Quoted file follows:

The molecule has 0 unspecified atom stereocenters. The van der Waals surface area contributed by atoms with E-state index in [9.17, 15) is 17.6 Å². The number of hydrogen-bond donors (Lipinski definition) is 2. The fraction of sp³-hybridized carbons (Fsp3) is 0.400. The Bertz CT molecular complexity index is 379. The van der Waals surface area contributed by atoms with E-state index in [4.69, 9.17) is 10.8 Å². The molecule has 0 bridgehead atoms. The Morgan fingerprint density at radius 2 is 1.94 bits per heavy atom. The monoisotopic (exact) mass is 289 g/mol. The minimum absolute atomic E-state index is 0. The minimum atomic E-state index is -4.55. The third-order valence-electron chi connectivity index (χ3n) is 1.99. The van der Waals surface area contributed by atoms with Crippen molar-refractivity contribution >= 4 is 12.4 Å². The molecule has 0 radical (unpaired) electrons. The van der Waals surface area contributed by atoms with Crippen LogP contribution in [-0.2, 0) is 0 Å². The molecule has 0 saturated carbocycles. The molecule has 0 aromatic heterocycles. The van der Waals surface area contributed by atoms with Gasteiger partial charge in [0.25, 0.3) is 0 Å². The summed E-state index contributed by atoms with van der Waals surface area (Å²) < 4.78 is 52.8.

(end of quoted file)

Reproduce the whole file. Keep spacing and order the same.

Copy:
The molecule has 0 unspecified atom stereocenters. The van der Waals surface area contributed by atoms with E-state index in [9.17, 15) is 17.6 Å². The number of hydrogen-bond donors (Lipinski definition) is 2. The fraction of sp³-hybridized carbons (Fsp3) is 0.400. The Bertz CT molecular complexity index is 379. The van der Waals surface area contributed by atoms with E-state index in [4.69, 9.17) is 10.8 Å². The molecule has 0 bridgehead atoms. The Morgan fingerprint density at radius 2 is 1.94 bits per heavy atom. The monoisotopic (exact) mass is 289 g/mol. The minimum absolute atomic E-state index is 0. The minimum atomic E-state index is -4.55. The third-order valence-electron chi connectivity index (χ3n) is 1.99. The van der Waals surface area contributed by atoms with Crippen molar-refractivity contribution >= 4 is 12.4 Å². The molecule has 0 radical (unpaired) electrons. The van der Waals surface area contributed by atoms with Crippen LogP contribution in [-0.2, 0) is 0 Å². The molecule has 0 saturated carbocycles. The molecule has 0 aromatic heterocycles. The van der Waals surface area contributed by atoms with Gasteiger partial charge in [0.25, 0.3) is 0 Å². The summed E-state index contributed by atoms with van der Waals surface area (Å²) < 4.78 is 52.8.